19 September 2018
This article excerpted from the materia medica of Rosemary Gladstar's Herbal Healing for Women, who we're delighted to be welcoming back to the Herbal Conference again this year!
Lavendula officinalis and related species
Parts used: flowers and leaves
Lavender is one of my favorite herbs for nerve stress and tension. It has a special affinity with women’s spirit. Often thought of as a delicate ornamental, lavender is not only beautiful and aromatic, but pungent and powerful. Native to the Mediterranean, where it grows wild on sun-drenched hills, it has traveled far and wide and has taken up residence in gardens everywhere. With its lovely, lavender blue flowers and fragrant pungent odor, it as entwined itself into the hearts of women everywhere and is a very useful herb if we open to its strengthening and empowering qualities.
Lavender has long been valued for its ability to bring courage and strength to the user. Traditionally, sprigs of lavender were tied in bundles and placed in the hands of women in labor. Squeezing the fragrant bundles was believed to give them added strength and courage during childbirth. Lavender has long been used to calm nervous stress and is especially useful during menopause and menstrual difficulties. During the Middle Ages it was a valued remedy for hysteria. I’ve found it can be very healing to women undergoing their periods of intense stress to place sprigs of lavender and lavender oil in the rooms of their home. Its essence brings calmness and inner strength to the user.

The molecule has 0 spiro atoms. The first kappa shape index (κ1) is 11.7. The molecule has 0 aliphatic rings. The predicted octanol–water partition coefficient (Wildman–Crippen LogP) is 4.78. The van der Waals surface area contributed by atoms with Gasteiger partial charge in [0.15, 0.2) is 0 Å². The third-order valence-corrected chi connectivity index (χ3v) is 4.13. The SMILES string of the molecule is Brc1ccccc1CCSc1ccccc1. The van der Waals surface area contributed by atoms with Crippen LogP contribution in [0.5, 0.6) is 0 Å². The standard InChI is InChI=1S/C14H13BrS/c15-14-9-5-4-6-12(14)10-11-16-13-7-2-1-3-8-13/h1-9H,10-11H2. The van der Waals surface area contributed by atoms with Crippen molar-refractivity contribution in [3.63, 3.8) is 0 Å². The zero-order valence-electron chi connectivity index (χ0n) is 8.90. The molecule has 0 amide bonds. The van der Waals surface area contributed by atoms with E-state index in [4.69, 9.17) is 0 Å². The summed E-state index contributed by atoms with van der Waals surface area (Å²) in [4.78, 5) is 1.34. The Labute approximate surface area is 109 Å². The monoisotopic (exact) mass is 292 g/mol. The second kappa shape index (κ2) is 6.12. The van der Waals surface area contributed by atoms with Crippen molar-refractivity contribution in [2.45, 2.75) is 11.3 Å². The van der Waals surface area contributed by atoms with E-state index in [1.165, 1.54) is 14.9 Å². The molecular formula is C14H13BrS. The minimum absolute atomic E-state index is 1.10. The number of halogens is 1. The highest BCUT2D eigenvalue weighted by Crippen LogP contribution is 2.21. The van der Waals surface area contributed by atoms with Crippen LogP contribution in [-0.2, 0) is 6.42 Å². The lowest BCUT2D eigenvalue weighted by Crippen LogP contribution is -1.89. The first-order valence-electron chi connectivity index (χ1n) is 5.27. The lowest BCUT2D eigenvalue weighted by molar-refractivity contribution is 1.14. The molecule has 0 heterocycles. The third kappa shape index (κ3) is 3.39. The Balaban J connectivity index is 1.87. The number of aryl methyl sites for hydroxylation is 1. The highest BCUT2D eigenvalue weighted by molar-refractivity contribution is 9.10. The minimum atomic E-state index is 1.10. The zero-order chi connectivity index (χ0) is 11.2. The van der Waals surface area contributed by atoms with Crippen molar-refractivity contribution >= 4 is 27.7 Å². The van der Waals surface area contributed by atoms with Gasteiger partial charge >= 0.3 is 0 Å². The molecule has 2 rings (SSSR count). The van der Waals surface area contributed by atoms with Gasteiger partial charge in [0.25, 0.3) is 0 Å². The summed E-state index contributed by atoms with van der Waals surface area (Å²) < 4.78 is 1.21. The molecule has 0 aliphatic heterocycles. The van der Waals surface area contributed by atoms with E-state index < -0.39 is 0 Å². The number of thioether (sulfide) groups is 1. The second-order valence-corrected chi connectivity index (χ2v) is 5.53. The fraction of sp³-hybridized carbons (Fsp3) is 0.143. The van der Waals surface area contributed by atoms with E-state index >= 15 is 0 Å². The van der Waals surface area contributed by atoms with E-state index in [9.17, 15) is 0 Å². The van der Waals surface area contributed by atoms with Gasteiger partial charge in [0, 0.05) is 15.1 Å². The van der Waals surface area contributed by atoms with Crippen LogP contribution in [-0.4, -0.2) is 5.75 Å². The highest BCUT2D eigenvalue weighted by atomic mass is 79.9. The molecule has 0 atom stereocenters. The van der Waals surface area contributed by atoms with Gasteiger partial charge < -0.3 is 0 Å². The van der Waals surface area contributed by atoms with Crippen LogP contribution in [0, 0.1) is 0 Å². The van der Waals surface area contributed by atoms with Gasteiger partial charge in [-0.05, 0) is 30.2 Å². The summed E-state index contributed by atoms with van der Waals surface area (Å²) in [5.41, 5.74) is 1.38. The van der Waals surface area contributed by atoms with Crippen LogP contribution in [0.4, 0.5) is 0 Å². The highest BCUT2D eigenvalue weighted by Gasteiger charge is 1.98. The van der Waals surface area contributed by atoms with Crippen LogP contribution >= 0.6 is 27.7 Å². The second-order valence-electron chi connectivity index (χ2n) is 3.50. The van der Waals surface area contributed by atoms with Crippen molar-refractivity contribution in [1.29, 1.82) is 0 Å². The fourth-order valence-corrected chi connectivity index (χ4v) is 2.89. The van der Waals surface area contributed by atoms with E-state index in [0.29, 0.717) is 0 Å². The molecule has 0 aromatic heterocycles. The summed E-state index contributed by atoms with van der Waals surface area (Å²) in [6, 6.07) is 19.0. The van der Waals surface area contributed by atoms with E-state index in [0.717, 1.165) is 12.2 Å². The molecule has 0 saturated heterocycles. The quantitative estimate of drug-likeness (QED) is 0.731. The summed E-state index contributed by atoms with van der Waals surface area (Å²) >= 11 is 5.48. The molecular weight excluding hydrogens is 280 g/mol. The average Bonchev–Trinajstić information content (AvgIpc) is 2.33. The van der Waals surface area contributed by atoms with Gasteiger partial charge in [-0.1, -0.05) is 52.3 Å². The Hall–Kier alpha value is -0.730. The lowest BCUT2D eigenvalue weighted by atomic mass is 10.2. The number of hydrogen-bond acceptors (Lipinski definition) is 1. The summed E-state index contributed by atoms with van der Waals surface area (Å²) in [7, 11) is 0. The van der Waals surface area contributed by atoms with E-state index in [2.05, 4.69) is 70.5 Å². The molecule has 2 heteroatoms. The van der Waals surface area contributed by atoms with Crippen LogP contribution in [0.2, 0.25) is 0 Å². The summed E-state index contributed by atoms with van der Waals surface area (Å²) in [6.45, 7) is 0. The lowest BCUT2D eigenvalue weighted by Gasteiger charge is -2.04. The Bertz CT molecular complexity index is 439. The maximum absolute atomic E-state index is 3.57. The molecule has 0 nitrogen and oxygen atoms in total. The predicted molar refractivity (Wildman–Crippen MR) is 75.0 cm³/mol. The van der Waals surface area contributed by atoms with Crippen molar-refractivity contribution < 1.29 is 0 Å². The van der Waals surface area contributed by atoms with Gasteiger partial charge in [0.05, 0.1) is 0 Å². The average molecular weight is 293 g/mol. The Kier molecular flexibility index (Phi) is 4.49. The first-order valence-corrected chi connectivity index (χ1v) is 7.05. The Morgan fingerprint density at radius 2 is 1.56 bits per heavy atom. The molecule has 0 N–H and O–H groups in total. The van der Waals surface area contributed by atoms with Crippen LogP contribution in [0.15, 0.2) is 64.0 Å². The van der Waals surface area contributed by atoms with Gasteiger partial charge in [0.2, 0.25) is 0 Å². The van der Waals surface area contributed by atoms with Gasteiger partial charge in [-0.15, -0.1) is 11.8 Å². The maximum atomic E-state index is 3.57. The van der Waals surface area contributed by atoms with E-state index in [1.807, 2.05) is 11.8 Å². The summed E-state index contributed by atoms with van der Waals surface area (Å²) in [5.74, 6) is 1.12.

Though beautiful and fragrant, lavender is a potent herb and is best when used in combination with other herbs when taken internally. For headaches, lavender should be combined with melissa (lemon balm) and skullcap. For muscle spasms and cramps, it works wonders when combined with valerian. For depression, lavender should be mixed with borage flowers. Because of its exceptionally high concentration of volatile oils, lavender is also very effective when used externally, and it is often found in herbal baths, steams, and massage oils. Hot water opens pores, and the volatile oils are rapidly absorbed and diffused throughout the body. It’s like immersing oneself in a giant cup of calming tea. Lavender baths are excellent for pregnant women are are highly recommended during the entire pregnancy. For people who are bedridden, lavender sponge baths are invigorating, refreshing and revitalizing.
Today most women are introduced to lavender as a potpourri and sachet herb. Though certainly these are two of its many used, lavender is for more than just a lovely aromatic flower. A potent healing plant, it is a crone among herbs—wise, ancient, and powerful.
There are no reported side effects or toxic reactions from the use of lavender.